There’s no doubt that some of our most valuable innovations started in university settings. However, in my experience, many game-changing innovations never make it to market, even if the science supporting them is strong. Here’s what I’ve been seeing.

University IP rights are not the problem.

Many universities have a “tech transfer office” whose job it is to market innovations to anyone willing to commercialize them. Those offices are generally easy to work with. Recognizing how hard it is to commercialize IP, some tech transfer offices will sell 5-year exclusive rights for just $1. And in the long run, they just want to work with stable partners who can honor their contracts, which usually call for an annual license fee equal to 2% of revenues.

The problem is in execution.

Solving for these factors remains a challenge for many university-born innovations.levitra en ligne

  • Time & money. The path out of the lab and into the market is long and risky. There’s a big difference between making something in a lab verses making it at scale. Few investors have the appetite to fund the machinery and staff (and all the mistakes along the way) required to manufacture at scale.
  • People. Academics are usually more interested in furthering their research than in the relatively boring process of building and running a business. Herein lies the problem; the academic inventor doesn’t want to give equity to someone who doesn’t know the science, and great executors won’t work without a huge chunk of equity.
  • Switching costs. I once worked with a team considering mass production of graphene. We learned that while graphene is better than silicon as a semiconductor, silicon would be very hard to replace. The cost of changing supply chains, production methods, and the final products to use graphene rather than silicon are really high.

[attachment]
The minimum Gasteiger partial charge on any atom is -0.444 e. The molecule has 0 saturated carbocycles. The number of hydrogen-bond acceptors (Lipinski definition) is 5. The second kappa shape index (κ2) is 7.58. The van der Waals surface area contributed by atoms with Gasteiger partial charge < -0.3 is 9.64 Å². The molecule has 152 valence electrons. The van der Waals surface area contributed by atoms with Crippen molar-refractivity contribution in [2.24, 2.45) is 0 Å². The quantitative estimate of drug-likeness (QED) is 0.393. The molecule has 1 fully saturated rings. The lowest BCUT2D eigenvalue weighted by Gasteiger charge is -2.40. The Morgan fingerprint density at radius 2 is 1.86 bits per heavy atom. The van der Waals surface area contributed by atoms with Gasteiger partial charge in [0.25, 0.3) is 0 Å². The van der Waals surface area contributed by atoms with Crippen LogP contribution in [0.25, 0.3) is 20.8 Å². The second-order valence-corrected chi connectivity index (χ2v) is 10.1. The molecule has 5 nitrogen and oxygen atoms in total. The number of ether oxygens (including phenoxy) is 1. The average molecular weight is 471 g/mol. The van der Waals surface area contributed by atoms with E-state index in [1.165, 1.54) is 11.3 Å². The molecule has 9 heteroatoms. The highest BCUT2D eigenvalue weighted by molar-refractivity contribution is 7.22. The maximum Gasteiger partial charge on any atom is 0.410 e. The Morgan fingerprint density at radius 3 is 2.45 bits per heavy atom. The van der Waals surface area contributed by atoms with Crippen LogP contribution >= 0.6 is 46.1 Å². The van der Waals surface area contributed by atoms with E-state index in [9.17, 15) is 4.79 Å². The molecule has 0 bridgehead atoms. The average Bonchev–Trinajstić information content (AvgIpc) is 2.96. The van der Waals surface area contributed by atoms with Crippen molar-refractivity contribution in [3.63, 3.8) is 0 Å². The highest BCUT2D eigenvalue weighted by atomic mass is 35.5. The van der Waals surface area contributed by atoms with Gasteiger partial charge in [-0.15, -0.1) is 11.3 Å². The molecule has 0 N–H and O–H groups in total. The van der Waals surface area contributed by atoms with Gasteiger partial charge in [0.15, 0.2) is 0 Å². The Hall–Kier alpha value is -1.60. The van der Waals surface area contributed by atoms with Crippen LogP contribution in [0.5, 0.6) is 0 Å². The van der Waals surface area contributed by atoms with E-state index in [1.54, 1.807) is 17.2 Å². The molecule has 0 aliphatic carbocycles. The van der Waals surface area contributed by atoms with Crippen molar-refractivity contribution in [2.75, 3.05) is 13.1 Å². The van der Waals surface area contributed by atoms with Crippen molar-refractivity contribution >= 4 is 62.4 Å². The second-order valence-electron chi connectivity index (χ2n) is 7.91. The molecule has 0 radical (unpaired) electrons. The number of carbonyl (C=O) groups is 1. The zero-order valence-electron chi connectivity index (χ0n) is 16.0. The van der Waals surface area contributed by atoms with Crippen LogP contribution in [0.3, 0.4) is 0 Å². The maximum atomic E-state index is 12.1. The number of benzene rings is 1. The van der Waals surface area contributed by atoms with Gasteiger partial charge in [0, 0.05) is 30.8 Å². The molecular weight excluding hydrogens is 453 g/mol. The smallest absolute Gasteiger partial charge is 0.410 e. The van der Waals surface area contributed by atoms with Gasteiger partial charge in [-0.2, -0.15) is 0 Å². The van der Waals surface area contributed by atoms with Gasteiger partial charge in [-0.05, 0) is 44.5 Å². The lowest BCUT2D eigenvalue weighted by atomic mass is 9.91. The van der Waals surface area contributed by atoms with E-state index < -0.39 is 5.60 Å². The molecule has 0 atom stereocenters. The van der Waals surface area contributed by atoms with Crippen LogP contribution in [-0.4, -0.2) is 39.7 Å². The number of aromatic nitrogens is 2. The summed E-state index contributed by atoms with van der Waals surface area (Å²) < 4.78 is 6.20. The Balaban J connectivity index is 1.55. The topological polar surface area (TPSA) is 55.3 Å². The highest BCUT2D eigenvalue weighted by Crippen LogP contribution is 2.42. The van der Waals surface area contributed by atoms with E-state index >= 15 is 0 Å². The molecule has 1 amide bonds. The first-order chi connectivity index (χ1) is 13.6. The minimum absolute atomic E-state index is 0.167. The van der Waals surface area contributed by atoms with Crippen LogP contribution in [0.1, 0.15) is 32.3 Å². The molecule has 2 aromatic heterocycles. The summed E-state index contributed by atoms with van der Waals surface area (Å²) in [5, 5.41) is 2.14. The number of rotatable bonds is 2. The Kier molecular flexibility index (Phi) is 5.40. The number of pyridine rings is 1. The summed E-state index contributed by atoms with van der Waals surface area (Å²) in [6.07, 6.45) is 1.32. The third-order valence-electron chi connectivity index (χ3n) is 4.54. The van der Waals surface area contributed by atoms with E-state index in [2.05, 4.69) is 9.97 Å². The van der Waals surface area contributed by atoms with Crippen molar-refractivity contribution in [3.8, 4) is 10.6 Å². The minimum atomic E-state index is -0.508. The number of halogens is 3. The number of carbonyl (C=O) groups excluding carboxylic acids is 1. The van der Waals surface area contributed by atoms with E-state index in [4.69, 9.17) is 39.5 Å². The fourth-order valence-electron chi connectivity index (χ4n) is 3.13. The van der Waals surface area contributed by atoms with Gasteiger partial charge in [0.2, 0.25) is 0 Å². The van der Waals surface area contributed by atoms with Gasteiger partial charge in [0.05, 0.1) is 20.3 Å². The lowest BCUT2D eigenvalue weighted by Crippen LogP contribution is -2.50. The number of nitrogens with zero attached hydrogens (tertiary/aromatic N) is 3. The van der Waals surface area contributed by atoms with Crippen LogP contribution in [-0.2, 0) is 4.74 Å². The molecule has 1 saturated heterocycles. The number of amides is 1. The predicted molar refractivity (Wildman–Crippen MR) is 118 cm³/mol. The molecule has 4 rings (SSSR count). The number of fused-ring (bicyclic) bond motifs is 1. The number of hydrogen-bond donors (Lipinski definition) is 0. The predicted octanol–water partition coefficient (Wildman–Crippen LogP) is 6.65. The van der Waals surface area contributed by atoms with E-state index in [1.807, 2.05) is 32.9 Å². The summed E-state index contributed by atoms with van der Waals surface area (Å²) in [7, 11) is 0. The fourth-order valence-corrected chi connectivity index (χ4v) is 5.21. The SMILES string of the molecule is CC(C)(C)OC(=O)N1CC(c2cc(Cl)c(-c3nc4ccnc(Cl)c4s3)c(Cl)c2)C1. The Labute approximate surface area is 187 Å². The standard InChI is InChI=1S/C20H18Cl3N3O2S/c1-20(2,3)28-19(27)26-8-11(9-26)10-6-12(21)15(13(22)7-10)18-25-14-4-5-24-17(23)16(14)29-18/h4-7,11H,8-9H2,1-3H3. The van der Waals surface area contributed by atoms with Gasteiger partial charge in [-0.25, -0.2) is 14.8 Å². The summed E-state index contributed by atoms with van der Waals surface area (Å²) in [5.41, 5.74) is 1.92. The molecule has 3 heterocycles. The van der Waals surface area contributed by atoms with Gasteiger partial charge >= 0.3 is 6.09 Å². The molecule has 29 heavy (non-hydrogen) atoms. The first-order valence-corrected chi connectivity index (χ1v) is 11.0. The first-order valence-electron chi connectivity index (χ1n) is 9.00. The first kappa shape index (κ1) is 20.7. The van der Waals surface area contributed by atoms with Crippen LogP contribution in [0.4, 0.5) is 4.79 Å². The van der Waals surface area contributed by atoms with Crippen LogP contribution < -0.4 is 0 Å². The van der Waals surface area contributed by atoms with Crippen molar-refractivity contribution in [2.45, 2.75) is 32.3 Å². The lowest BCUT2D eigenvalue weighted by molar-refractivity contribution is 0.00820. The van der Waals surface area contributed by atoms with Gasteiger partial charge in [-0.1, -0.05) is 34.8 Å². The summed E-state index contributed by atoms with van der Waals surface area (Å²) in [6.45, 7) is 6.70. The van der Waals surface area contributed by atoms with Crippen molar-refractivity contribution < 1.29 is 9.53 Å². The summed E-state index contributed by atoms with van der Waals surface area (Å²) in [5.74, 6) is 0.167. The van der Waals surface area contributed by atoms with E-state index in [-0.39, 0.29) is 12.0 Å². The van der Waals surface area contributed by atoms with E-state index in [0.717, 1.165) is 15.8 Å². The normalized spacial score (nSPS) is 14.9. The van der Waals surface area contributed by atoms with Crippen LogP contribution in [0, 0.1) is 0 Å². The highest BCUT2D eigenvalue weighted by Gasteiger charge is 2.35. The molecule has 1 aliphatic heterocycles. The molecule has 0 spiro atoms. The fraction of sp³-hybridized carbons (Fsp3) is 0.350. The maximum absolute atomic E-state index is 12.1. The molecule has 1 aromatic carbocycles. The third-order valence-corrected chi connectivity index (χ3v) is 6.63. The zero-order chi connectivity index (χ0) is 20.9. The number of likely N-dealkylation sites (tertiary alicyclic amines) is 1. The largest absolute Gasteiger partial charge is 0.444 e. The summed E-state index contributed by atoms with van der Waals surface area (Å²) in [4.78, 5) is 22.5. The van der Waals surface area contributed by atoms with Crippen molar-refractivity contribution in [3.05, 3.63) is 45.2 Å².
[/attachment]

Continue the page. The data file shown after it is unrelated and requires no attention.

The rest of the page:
• Customers aren’t ready. Brand-new technology might be so new that there are no customers for it. I recently evaluated a company that invented a semi-flexible battery. The tech sounds amazing, but even the inventors struggled to find immediate applications for it.
  • One-trick pony. Few companies are built around one technology. Instead, they combine many patents with ongoing innovation. One new innovative technology isn’t usually enough to make a company.

The inventors who do it right have a few things in common. They:

  • Validate. The inventors prove that there’s a real and ready market for their products, usually on their own time and dime.
  • Analyze. They understand the economics of the business well before committing to investing in larger prototypes.
  • Diversify. Test whether the innovation has multiple potential customers and uses, and then focus on the ones with the most urgent need.
  • Commit. They then quit their academic roles and work full time to bring the innovation to market.
  • Source. They figure out who will produce, distribute, and buy the thing before they try to raise money.
  • Recruit. They know their strengths and stick to them. They can build a team to round out their strengths.

Scrappy leaders are able to cobble together grants, accelerator money, and investments to get a product out of a lab and into the world.